@beta.rogan: I’ve stayed the hell out of this because, frankly, life is too short. Oink’s gone, something else like it will come along, we’ll be ok and downloading copyrighted material again in no time, and this is, to put it reductively, a very large, very grey moral, legal, and ethical area. NOW:

    When you steal a picture from the gallery, the gallery no longer has it. People can’t come and look at it and enjoy it. Someone downloads MP3s, those MP3s are still at their point of origin. The person distributing them in the first place still has them and can enjoy them, as can you, and anyone else who comes along. The CDs are still in the stores and in people’s stereos, and it’s still out there. So no, downloading MP3′s and swiping one-of-a-kind art are not the same thing, or even similar.

    Is this ok? I’m betting this is a question that will last as long as the internet does.

  27. Vitamin B12

    @beta.rogan: To expand the metaphor (apologies for the 2x post), it would be like someone walking into a gallery and taking a decent quality, close-to-lifesize photo of a piece of art, which, as it happens, people do fairly often.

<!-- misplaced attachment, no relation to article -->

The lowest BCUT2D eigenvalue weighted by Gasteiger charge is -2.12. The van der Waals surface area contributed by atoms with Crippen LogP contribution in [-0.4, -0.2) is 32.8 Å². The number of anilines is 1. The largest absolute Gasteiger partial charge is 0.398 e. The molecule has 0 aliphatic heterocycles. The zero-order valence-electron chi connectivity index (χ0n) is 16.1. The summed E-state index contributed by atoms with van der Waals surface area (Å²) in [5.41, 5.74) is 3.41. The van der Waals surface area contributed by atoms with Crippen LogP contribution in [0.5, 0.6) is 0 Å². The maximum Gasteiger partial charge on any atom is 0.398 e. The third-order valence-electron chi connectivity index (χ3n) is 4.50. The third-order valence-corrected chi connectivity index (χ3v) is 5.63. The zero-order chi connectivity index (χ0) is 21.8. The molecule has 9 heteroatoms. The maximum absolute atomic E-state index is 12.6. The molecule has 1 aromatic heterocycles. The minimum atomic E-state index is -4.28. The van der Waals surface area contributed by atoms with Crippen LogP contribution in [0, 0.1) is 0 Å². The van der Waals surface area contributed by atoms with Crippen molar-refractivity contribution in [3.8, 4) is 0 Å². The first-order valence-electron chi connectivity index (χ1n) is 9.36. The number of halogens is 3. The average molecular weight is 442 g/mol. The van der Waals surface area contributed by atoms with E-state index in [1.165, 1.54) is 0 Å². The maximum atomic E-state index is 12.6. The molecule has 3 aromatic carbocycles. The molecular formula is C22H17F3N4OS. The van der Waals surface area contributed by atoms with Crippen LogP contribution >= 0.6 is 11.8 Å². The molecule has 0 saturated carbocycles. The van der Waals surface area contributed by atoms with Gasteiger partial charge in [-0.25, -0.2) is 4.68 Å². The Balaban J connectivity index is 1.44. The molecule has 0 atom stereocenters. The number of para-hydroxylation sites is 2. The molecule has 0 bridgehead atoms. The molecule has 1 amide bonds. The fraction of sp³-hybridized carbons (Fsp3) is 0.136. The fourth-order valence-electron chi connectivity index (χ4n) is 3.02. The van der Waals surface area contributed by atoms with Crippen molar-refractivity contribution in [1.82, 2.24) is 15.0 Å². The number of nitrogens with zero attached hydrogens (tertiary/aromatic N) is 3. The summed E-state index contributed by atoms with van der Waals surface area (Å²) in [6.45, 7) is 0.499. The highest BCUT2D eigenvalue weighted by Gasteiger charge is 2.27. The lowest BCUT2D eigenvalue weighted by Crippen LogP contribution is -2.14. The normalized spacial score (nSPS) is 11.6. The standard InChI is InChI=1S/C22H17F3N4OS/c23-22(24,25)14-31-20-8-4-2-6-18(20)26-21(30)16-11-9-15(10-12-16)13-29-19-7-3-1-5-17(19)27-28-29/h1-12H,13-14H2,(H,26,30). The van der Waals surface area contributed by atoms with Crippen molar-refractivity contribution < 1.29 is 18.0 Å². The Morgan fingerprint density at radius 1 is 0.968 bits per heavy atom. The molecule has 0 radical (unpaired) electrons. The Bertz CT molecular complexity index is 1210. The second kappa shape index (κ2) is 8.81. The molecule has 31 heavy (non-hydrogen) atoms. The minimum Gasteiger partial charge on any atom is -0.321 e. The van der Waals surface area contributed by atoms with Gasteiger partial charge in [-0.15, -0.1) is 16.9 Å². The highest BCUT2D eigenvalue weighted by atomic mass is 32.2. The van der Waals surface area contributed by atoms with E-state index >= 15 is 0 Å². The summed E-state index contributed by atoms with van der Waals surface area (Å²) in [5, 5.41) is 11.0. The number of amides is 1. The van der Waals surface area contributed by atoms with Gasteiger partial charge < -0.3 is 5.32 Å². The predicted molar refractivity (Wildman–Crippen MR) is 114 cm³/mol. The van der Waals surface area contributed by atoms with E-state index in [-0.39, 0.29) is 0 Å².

28. Tippy and Bad Girl

    This is like Idolator’s Julia Allison …

    DO NOT WANT DO NOT WANT DO NOT etc.! That is certainly an apt line to draw though …

    And what in the world is interesting about “stories about IRC/scene peeps?”

    It’s a massive part of the file-sharing world that doesn’t get talked about much above-ground. Any idiotblog can spout about the ethics of p2ping. “Self-righteous blogger defends file-sharing! News @ 11″ gets played out (for me at least) pretty quickly. You wouldn’t think that Media-defender would be all that interesting, but those leaked emails have provided hours of lulz, plus they give you a nice peek into a side of file-sharing that is in the shadows.

    Whatever, the fact that I found this forgotten ILM thread makes this whole OiNK dust-up worthwhile.

  29. Maura Johnston

    @Tippy and Bad Girl: Yes, everyone should read that ILM thread.(“(answer in paragraph format, eight sentence minimum)” — so many oulz.) But can you e-mail me re: the IRC stuff? I’d love to hear more, and I haven’t been on IRC since my tcsh-tastic university days.

  30. DJorn

    I was on OiNK for a couple months and all I ever did was worry about my ratio, even going so far as to download several recent popular releases I didn’t even want in hopes of running up said ratio.

  31. Anonymous